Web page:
very first pop star: his "modern singing style",
good looks and charisma made him the very
first singer to ever become internationally
popular. Before him, singers often remained
anonymous while band-leaders were  the
stars of the show.

Bowlly's success started in the early 1930's
when he landed a record contract with the
Ray Noble Orchestra, recording over 500
songs between 1930 and 1934. One of
those tunes happens to be his incredible
rendition of "Midnight, the stars and you",
a song you might be familiar with as it was
featured in Stanley Kubrik's "The Shining".




Thanks to popular demand, Al was the very first singer to have a solo spot on
BBC Radio. He had records under his own name and was constantly mobbed
by women for autographs and pictures but by 1937 he had developed a wart
in his throat that would scar his voice forever.

He,however, kept performing until 1941 where he recorded his last song: a duet
with Jimmy Messene called "When that man is dead and gone" a tune that mocked
Hitler. Ironically, 2 weeks after his last recording, on April 17th 1941, Al Bowlly
was killed by a parachute mine dropped by the Luftwaffe that exploded next to his
home in London during the Blitz.



note: you can hear that singers weren't particularly the main attraction
back in those times as the vocal parts only kick-in halfway through.


Monday, October 25, 2010

late night: Sony Walkman is dead...

More than 30 years after the first Walkman was
commercialized, Sony announced that they will
no longer be making new portable cassette players
for the Japanese market.
Since the launch in 1979 the company has sold
over 220 million units worldwide. The cassette
Walkman created by Nobutoshi Kihara is now
officially dead in Japan although Sony says they
will keep making some for emerging markets
and countries where the demand is still high enough.



late night tv: The Cool Ruler leaves us...

Gregory Isaacs, the famous reggae singer has died of cancer this Monday morning
at his London home. The smooth voiced singer only reached a world wide audience
in 1982 when he signed to Island Records and released "Night Nurse". He had later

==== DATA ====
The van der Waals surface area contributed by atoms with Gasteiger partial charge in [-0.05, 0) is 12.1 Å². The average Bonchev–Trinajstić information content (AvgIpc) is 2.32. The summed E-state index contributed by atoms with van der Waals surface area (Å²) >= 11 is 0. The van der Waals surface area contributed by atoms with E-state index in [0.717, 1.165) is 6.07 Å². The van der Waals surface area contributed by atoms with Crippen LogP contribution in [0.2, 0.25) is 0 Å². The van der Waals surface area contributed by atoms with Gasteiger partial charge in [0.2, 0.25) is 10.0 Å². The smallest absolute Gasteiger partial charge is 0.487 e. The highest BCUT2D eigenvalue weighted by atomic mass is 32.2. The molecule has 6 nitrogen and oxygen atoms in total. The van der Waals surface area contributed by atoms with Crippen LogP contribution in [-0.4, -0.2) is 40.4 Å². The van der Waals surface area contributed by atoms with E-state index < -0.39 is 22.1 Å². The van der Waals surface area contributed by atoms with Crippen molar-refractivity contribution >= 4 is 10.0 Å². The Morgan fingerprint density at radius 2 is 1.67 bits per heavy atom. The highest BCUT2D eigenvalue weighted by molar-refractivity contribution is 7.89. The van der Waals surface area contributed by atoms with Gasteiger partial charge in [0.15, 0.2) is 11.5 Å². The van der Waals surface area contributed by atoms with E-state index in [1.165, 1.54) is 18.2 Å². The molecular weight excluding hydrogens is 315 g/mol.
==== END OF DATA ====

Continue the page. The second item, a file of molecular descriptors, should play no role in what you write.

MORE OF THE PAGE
hits such a "Rumours" and released his last album in 2008 after more than 40 years
as a recording artist.
The Cool Ruler died at age 59 of lung cancer.





late night tv: transparent head fish.



Thursday, October 21, 2010

Wednesday, October 20, 2010

on this day ... in 1917: Love Field opens.

Dallas Love Field opened as an army flying field on this day in 1917. However, it wasn't until 1927 that the field was open to civilian use becoming Dallas's primary airport until 1974 when DFW started operating.






On November 22, 1963 John F. Kennedy landed at Love Field and after his assassination Lyndon B Johnson was sworn in as the 36th president aboard Air Force One on the tarmac of the Dallas airport.




Here is a pretty nice video of a landing at Love Field by night. It's eight minutes long so I hope you have some time to kill .




Tuesday, October 19, 2010

late night tv: Dr. John - Such a Night.

Dr.John solo performance from 1981 for SCTV (Second City Television).
Fits perfectly with this awkward evening... such a night.



Monday, October 18, 2010

late night tv: maggie simpson learns a new word.

This is a screenshot from last week's Simpsons episode "MoneyBart",(season 22,
episode 03). As you can see, Maggie's learning some pretty interesting vocabulary.


video of the day: iPhone in space.

After months of research and preparation, a father and son from New York
teamed up to send an iPhone to space. Their project "the Brooklyn Space Program"